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I was interested in the following sentence which appeared in an article titled “Hemingway's Prize-Winning Works Reflected Preoccupation With Life and Death" in The New York Times, ON THIS DAY, (July 3, 1961).

Mr. Hemingway earned millions of dollars from his work; for one thing, a great many of his stories and novels were adapted to the screen and television.

Is the fragment "a great many of his stories and novels were adapted to ..." ungrammatical, as I think it is?

I would reword "were" with "was", but I'm not sure on this correction, because I'm not able to precisely identify the subject[s?] of the verb, and if I think that the subject is "a great many" the problem becomes entirely incomprehensible (to me), at all.

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The subject of the verb is "stories and novels", therefore the use of the verb form were is grammatical. A great many is a modifier. –  Irene Jun 5 '12 at 20:55
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were is proper here which could be construed as "to be". –  staticx Jun 5 '12 at 20:56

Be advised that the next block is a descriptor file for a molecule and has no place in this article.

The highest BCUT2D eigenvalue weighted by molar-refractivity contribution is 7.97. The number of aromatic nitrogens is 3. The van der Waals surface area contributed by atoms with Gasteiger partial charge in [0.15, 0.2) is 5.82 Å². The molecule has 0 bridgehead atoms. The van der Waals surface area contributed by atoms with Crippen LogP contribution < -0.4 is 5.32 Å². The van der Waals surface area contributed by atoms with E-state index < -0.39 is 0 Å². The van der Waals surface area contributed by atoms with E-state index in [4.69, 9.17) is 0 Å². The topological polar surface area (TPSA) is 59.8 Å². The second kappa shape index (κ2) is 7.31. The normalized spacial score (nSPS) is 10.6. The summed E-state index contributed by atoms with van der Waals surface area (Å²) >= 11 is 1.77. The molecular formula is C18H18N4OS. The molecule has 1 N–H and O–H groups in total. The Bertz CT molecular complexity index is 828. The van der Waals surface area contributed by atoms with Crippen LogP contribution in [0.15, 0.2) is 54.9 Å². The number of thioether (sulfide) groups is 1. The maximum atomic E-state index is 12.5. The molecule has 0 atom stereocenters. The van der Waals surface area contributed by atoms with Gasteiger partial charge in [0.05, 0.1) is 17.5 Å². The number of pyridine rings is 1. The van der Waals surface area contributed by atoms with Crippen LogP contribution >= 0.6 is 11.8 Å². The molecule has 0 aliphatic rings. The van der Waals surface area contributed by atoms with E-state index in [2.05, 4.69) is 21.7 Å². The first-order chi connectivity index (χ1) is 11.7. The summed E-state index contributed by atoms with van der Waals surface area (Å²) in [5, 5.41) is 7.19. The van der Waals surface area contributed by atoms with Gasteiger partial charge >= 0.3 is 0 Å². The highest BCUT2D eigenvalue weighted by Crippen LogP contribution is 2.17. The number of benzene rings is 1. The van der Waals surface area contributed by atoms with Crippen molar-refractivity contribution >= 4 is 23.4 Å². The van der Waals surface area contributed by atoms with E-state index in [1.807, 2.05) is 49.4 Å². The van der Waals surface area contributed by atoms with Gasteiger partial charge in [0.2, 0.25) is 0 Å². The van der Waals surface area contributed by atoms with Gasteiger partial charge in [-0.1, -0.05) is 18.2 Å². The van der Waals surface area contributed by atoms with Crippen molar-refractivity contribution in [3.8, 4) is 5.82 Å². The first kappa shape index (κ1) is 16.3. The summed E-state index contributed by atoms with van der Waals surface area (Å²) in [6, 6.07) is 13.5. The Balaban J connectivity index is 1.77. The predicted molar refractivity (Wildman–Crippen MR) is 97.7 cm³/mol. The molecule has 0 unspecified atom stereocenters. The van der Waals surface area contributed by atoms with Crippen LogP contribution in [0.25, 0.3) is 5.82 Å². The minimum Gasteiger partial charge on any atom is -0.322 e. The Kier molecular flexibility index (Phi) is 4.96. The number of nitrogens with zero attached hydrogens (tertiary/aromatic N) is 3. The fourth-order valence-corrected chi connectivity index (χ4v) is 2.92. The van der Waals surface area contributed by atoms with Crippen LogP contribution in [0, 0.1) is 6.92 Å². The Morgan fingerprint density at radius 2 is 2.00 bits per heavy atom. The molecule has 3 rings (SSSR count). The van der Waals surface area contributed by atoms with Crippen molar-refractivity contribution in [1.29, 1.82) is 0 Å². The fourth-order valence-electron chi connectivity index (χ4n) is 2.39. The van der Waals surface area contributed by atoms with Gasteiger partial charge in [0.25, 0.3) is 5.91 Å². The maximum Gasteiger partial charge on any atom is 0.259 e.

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Why would you think "many of something" could ever not take a plural? Were you tricked by the "a great many", figuring that "a" most somehow trigger a singular subject? It doesn't. –  tchrist Jun 5 '12 at 20:59
    
@tchrist - In Oxford Dictionary of English I read that the plural form of many as noun is "the many" ("many n. as plural n. the many") –  Xavier Hernández Balcázar Jun 5 '12 at 21:04
    
I have no idea what that means. “A great many people are correct. A great deal of people are early.” You cannot use *is there. –  tchrist Jun 5 '12 at 21:05

2 Answers 2

In the phrase a great many of his stories and novels, a great many of is merely a premodifying element. The head words are the plural his stories and novels, and it is they that determine the subsequent plural agreement in the verb.

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The subject of the sentence is many, which requires a plural form of the verb. 'His stories and novels' have nothing to do with subject-verb agreement. They are merely the object of the preposition 'of'. If the phrase read 'one of his stories and novels', the plural goes right out the window. Since the subject of the sentence is many, and that is obviously plural, the verb must be in plural form to agree.

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